“For the first time, the study was able to show a clear effect on the self-reported alcohol consumption of the study participants. This variable is certainly suitable for the study of a non-addict group of test persons with heavy alcohol consumption, but it could lead to a bias of the results in studies with addiction patients. For example, previous studies reported a distorted perception of their own consumption among patients. In the study by Das and colleagues, this effect could be partially controlled by including additional control groups. In the context of future studies, it will therefore certainly make sense to collect additional parameters, such as biological markers of consumption. "

“In the context of initial treatment evaluation studies, working with risk groups who do not yet meet the full diagnosis offers a number of important advantages. For example, alcohol addiction often shows other comorbid conditions (additional clinical picture; editor's note) Diagnoses such as anxiety or depression, which would make it difficult to investigate a clear addiction mechanism. From animal and some human studies, however, we know that the transition to addiction also leads to fundamental changes in the memory processes involved, which promote compulsive consumption - a core symptom of addiction diagnosis. The success of the new treatment method in addictive populations must therefore be further evaluated in subsequent studies. The mechanisms influenced by the authors play an important role across various addictions - including gambling addiction - and thus open up new treatment methods beyond alcohol addiction. "

“In the context of the high prevalence of alcohol abuse and the moderate success of the treatment of alcohol addiction with the previously established treatment approaches, new treatment approaches are urgently needed. Although ketamine per se has an addictive potential, the addictive potential in the context of a single administration in the context of a therapeutic session is to be assessed as very low. This is also shown in the study by Das and colleagues, which observed the participants over several months. The essence of the study is the elegance of the long-term influence of memory mechanisms, which play a central role in addiction, through a single administration of ketamine. Compared to other pharmacological treatment methods - for example the daily administration of other drugs with sometimes considerable side effects over a period of months - this is revolutionary. "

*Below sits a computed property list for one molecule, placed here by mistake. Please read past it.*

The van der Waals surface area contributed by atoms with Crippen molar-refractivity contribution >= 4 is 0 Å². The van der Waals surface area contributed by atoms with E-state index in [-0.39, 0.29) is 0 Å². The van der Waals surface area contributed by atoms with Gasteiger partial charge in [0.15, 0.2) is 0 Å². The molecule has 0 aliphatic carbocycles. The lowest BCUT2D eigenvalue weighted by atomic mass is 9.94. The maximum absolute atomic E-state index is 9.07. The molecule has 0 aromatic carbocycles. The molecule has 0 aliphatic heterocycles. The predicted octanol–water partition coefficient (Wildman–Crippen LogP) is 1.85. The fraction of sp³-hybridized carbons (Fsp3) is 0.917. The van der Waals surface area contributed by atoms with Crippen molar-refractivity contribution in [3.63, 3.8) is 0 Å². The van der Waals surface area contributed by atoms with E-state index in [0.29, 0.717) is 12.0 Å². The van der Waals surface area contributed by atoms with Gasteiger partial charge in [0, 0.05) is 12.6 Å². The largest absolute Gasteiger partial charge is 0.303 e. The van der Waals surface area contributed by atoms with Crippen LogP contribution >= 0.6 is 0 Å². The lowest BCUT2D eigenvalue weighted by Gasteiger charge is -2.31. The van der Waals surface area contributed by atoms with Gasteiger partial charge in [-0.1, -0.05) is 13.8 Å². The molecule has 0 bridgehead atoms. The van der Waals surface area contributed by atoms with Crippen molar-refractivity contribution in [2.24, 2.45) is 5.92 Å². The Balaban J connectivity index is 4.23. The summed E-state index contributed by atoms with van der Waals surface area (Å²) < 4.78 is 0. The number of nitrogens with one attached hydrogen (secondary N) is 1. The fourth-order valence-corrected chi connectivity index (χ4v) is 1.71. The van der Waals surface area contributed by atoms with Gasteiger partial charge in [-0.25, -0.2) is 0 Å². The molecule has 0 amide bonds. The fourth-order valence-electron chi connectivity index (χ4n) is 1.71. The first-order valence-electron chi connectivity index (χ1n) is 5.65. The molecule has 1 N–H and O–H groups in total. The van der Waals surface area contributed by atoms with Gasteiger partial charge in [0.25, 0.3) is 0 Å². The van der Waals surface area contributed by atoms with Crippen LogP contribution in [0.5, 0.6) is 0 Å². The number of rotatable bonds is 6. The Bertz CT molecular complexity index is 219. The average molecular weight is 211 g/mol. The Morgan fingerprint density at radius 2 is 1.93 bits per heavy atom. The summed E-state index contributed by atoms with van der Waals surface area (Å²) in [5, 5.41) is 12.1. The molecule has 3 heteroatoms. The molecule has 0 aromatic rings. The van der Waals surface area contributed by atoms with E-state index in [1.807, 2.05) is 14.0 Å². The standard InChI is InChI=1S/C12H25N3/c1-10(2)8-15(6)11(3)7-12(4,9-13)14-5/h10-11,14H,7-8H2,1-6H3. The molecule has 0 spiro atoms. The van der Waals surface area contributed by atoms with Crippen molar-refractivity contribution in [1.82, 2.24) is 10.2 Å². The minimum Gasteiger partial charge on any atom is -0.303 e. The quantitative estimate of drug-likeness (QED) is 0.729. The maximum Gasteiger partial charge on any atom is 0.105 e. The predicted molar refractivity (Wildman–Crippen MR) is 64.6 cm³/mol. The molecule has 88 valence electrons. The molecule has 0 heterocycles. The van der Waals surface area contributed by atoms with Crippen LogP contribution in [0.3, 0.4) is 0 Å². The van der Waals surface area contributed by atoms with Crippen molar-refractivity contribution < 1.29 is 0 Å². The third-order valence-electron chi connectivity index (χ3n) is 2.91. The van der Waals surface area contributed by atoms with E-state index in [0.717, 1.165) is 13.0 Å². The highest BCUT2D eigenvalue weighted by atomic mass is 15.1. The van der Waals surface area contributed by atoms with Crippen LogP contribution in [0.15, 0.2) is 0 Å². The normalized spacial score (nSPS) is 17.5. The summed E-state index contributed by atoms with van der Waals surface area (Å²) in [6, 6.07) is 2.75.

“Similar doses of ketamine have been used repeatedly in scientific experiments and a positive effect on depression has been shown in an increasing number of studies. In these studies as well as in our own studies in healthy people, no long-term undesirable side effects, for example in the area of ​​memory, were observed. On the other hand, an increase in the use of ketamine as a party drug has been observed in recent years - negative consequences cannot be ruled out with heavy or long-term consumption in this context. "

Information on possible conflicts of interest

None specified.

Primary source

The RK et al. (2019): Ketamine can reduce harmful drinking by pharmacologically rewriting drinking memories. Nature Communications. DOI: 10.1038 / s41467-019-13162-w.

References cited by the SMC

[I] National Health Service (NHS) (2018): Alcohol units.